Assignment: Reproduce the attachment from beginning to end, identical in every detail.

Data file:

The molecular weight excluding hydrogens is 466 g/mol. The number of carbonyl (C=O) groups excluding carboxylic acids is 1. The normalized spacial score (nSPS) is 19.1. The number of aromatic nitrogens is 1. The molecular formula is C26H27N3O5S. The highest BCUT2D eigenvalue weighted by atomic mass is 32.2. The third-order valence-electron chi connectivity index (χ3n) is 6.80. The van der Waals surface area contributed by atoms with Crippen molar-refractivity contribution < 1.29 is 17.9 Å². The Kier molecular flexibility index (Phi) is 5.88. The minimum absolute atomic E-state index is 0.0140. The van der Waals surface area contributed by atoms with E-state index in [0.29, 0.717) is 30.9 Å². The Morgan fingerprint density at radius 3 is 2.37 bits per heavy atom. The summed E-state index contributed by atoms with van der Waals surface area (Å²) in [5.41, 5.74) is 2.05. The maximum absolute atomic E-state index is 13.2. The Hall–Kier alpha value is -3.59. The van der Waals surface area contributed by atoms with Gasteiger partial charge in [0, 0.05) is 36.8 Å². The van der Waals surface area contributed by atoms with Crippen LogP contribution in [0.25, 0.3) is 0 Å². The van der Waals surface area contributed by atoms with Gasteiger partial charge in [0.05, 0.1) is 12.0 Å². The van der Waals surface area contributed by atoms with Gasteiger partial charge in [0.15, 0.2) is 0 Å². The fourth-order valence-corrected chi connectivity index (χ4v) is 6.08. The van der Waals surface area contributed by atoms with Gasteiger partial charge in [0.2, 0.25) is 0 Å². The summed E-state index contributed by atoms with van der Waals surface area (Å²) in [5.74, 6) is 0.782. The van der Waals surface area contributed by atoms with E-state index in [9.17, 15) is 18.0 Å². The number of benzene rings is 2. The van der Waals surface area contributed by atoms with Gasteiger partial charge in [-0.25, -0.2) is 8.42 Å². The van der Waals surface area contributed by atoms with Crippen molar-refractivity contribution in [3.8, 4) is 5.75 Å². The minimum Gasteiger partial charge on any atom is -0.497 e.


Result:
The molecular weight excluding hydrogens is 466 g/mol. The number of carbonyl (C=O) groups excluding carboxylic acids is 1. The normalized spacial score (nSPS) is 19.1. The number of aromatic nitrogens is 1. The molecular formula is C26H27N3O5S. The highest BCUT2D eigenvalue weighted by atomic mass is 32.2. The third-order valence-electron chi connectivity index (χ3n) is 6.80. The van der Waals surface area contributed by atoms with Crippen molar-refractivity contribution < 1.29 is 17.9 Å². The Kier molecular flexibility index (Phi) is 5.88. The minimum absolute atomic E-state index is 0.0140. The van der Waals surface area contributed by atoms with E-state index in [0.29, 0.717) is 30.9 Å². The Morgan fingerprint density at radius 3 is 2.37 bits per heavy atom. The summed E-state index contributed by atoms with van der Waals surface area (Å²) in [5.41, 5.74) is 2.05. The maximum absolute atomic E-state index is 13.2. The Hall–Kier alpha value is -3.59. The van der Waals surface area contributed by atoms with Gasteiger partial charge in [0, 0.05) is 36.8 Å². The van der Waals surface area contributed by atoms with Crippen LogP contribution in [0.25, 0.3) is 0 Å². The van der Waals surface area contributed by atoms with Gasteiger partial charge in [0.05, 0.1) is 12.0 Å². The van der Waals surface area contributed by atoms with Gasteiger partial charge in [0.15, 0.2) is 0 Å². The fourth-order valence-corrected chi connectivity index (χ4v) is 6.08. The van der Waals surface area contributed by atoms with Gasteiger partial charge in [0.2, 0.25) is 0 Å². The summed E-state index contributed by atoms with van der Waals surface area (Å²) in [5.74, 6) is 0.782. The van der Waals surface area contributed by atoms with E-state index in [9.17, 15) is 18.0 Å². The number of benzene rings is 2. The van der Waals surface area contributed by atoms with Gasteiger partial charge in [-0.25, -0.2) is 8.42 Å². The van der Waals surface area contributed by atoms with Crippen molar-refractivity contribution in [3.8, 4) is 5.75 Å². The minimum Gasteiger partial charge on any atom is -0.497 e.